There are some stories that are just too big to tell in their entirety within the confines of a motion picture. As a result, filmmakers are required to make choices about what to include and what to omit; determining which elements are most important, which aspects of the story are the most cinematic or which elements provide the most compelling narrative. Such decisions are further problematised when the story is about one of contemporary history’s most revered figures. Director Justin Chadwick was no doubt faced with such quandaries in his adaptation of Mandela: Long Walk to Freedom, the autobiography of former South African president Nelson Mandela. A timely release following the recent death of Mandela after a protracted illness, Mandela: Long Walk to Freedom focusses primarily on his political activism with the African National Congress (ANC) and subsequent incarceration on Robben Island.
To his credit, Chadwick – who also helmed the Africa-set The First Grader in 2010 – has delivered more than just an obsequious celebration of Mandela’s considerable achievements and subsequent legacy. In fact, the film ends at the point in which Mandela is elected President of South Africa in 1990 after spending 26 years in prison. The film is presented in a straight forward, if somewhat truncated, narrative with Mandela’s childhood and adolescence given very short shrift. The story really kicks off with an adult Mandela (Idris Elba) working as a lawyer in 1940’s Johannesburg where he meets and marries Evelyn Mase (Terry Pheto). However, Mandela’s extended absences, infidelity and commitment to political action with the ANC leads to divorce. As the ANC becomes more hostile in their opposition to the government, Mandela is front and centre of several acts of sabotage. In 1958, Mandela marries Winnie Madikizela and it is this relationship around which most of the film is based. With Nelson in prison for much of their married life, Winnie takes up the cause on behalf of her husband, resolving to fight both his incarceration and his cause; the emancipation of black South Africans from white oppression. However, she soon finds herself subjected to surveillance, torture and imprisonment, including extended periods in solitary confinement, treatment that only serves to push her towards the militant resistance that ultimately drives a wedge between her and her husband.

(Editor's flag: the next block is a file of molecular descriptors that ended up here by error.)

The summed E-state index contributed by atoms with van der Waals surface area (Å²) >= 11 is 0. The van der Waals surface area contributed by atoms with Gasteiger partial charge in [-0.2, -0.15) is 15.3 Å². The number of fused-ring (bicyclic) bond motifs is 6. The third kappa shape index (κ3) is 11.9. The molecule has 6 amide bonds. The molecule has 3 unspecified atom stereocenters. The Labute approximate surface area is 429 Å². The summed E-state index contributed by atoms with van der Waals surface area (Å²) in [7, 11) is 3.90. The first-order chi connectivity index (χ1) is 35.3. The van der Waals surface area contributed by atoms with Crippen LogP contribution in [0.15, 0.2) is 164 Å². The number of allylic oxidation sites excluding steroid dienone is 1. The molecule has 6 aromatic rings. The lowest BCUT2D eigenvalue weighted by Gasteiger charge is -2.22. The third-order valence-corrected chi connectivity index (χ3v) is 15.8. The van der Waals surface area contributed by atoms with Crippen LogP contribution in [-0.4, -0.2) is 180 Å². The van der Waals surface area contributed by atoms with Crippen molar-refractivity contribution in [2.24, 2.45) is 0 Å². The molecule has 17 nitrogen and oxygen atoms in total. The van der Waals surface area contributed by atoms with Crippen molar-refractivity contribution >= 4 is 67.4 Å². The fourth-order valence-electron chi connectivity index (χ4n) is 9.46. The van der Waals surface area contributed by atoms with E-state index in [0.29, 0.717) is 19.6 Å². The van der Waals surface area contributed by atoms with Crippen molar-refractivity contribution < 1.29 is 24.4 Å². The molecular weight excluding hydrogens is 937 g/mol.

Elba presents a somewhat commanding presence as Mandela, a character played on screen several times before by the likes of Morgan Freeman, Terrence Howard, Danny Glover and Sidney Poitier. He is particularly strong as the younger Mandela, a firebrand crusader seemingly prepared to risk everything for his beliefs. In the later years, Mandela is a much more contemplative character and there isn’t as much for Elba to do here other than invoke the changing physicality that takes place over time as he becomes the image of Mandela with which we are now so familiar. A transformation that extends beyond the efforts of the make-up artists though to include the way he walks and the way he speaks. Whilst Elba executes this effectively enough, it is Naomie Harris as Winnie who steals the show. Perhaps most well known for her role in Skyfall, Harris inhabits Winnie with gusto and delivers a fine performance as a woman at loggerheads with her government and determined to avenge the injustices inflicted upon the black population; seemingly at any cost. It is her willingness to fight fire with fire, both figuratively and literally, that makes her a thorn in the side of both the government and her husband’s efforts to secure meaningful political and cultural change.
From a political perspective, Chadwick has produced a conservative and balanced film which, whilst largely devoid of posturing or political point scoring, leaves you in no doubt about the significance of Mandela’s role in bringing an end to the apartheid regime. The film captures the energy and anger of the time without dwelling excessively on the bloodshed. We see the impact Mandela’s internment has on both his family, black South Africans and people around the world and we can understand how both Nelson and Winnie are transformed by the circumstances in which they find themselves. Ultimately, Mandela: Long Walk to Freedom is a solid, level-headed, earnest and uplifting biopic that is simply unable to cover all bases in sufficient depth.